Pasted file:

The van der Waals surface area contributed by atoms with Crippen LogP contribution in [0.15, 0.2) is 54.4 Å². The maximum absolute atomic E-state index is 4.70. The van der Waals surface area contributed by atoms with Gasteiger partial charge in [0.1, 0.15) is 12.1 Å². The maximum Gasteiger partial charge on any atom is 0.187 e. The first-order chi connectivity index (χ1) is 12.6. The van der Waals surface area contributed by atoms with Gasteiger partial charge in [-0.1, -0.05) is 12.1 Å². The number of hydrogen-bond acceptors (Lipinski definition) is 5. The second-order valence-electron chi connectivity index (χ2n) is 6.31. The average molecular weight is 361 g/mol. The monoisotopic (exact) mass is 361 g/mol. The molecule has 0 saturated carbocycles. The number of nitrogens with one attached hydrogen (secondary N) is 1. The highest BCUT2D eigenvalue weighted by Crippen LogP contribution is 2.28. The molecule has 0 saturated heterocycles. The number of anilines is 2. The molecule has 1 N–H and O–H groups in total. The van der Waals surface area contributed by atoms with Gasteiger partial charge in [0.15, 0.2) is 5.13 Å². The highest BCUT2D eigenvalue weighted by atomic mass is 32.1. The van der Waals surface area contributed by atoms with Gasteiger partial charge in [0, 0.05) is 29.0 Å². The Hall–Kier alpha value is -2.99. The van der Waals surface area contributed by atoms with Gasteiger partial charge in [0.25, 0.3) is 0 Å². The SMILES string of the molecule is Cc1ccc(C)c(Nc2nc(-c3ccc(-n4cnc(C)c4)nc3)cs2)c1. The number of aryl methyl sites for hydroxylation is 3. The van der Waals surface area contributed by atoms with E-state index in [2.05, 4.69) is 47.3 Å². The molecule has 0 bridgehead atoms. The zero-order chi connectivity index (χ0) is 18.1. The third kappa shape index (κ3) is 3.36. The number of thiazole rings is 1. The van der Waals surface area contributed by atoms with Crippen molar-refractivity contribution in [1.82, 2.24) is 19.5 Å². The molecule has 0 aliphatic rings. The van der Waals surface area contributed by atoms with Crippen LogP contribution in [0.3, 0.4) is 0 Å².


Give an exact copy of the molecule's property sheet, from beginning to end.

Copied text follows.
The van der Waals surface area contributed by atoms with Crippen LogP contribution in [0.15, 0.2) is 54.4 Å². The maximum absolute atomic E-state index is 4.70. The van der Waals surface area contributed by atoms with Gasteiger partial charge in [0.1, 0.15) is 12.1 Å². The maximum Gasteiger partial charge on any atom is 0.187 e. The first-order chi connectivity index (χ1) is 12.6. The van der Waals surface area contributed by atoms with Gasteiger partial charge in [-0.1, -0.05) is 12.1 Å². The number of hydrogen-bond acceptors (Lipinski definition) is 5. The second-order valence-electron chi connectivity index (χ2n) is 6.31. The average molecular weight is 361 g/mol. The monoisotopic (exact) mass is 361 g/mol. The molecule has 0 saturated carbocycles. The number of nitrogens with one attached hydrogen (secondary N) is 1. The highest BCUT2D eigenvalue weighted by Crippen LogP contribution is 2.28. The molecule has 0 saturated heterocycles. The number of anilines is 2. The molecule has 1 N–H and O–H groups in total. The van der Waals surface area contributed by atoms with Gasteiger partial charge in [0.15, 0.2) is 5.13 Å². The highest BCUT2D eigenvalue weighted by atomic mass is 32.1. The van der Waals surface area contributed by atoms with Gasteiger partial charge in [0, 0.05) is 29.0 Å². The Hall–Kier alpha value is -2.99. The van der Waals surface area contributed by atoms with Gasteiger partial charge in [0.25, 0.3) is 0 Å². The SMILES string of the molecule is Cc1ccc(C)c(Nc2nc(-c3ccc(-n4cnc(C)c4)nc3)cs2)c1. The number of aryl methyl sites for hydroxylation is 3. The van der Waals surface area contributed by atoms with E-state index in [2.05, 4.69) is 47.3 Å². The molecule has 0 bridgehead atoms. The zero-order chi connectivity index (χ0) is 18.1. The third kappa shape index (κ3) is 3.36. The number of thiazole rings is 1. The van der Waals surface area contributed by atoms with Crippen molar-refractivity contribution in [1.82, 2.24) is 19.5 Å². The molecule has 0 aliphatic rings. The van der Waals surface area contributed by atoms with Crippen LogP contribution in [0.3, 0.4) is 0 Å².